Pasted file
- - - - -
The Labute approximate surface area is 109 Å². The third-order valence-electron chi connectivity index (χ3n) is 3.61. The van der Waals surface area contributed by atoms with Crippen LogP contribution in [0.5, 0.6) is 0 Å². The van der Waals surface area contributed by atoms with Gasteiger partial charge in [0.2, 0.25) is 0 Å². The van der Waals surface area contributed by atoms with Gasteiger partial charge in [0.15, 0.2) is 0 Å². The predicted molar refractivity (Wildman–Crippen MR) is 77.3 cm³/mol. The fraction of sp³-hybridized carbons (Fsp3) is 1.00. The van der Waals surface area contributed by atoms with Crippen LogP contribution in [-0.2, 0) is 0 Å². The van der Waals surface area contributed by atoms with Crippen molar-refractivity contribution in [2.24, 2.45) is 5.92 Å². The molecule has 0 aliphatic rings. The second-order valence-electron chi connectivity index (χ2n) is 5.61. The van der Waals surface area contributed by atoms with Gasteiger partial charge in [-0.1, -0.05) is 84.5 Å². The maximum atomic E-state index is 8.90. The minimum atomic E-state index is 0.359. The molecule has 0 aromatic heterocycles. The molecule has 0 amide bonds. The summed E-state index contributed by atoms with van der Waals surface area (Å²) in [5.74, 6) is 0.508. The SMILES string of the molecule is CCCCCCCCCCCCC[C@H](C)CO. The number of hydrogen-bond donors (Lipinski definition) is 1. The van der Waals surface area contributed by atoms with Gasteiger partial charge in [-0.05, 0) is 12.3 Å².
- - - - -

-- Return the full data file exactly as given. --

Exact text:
The Labute approximate surface area is 109 Å². The third-order valence-electron chi connectivity index (χ3n) is 3.61. The van der Waals surface area contributed by atoms with Crippen LogP contribution in [0.5, 0.6) is 0 Å². The van der Waals surface area contributed by atoms with Gasteiger partial charge in [0.2, 0.25) is 0 Å². The van der Waals surface area contributed by atoms with Gasteiger partial charge in [0.15, 0.2) is 0 Å². The predicted molar refractivity (Wildman–Crippen MR) is 77.3 cm³/mol. The fraction of sp³-hybridized carbons (Fsp3) is 1.00. The van der Waals surface area contributed by atoms with Crippen LogP contribution in [-0.2, 0) is 0 Å². The van der Waals surface area contributed by atoms with Crippen molar-refractivity contribution in [2.24, 2.45) is 5.92 Å². The molecule has 0 aliphatic rings. The second-order valence-electron chi connectivity index (χ2n) is 5.61. The van der Waals surface area contributed by atoms with Gasteiger partial charge in [-0.1, -0.05) is 84.5 Å². The maximum atomic E-state index is 8.90. The minimum atomic E-state index is 0.359. The molecule has 0 aromatic heterocycles. The molecule has 0 amide bonds. The summed E-state index contributed by atoms with van der Waals surface area (Å²) in [5.74, 6) is 0.508. The SMILES string of the molecule is CCCCCCCCCCCCC[C@H](C)CO. The number of hydrogen-bond donors (Lipinski definition) is 1. The van der Waals surface area contributed by atoms with Gasteiger partial charge in [-0.05, 0) is 12.3 Å².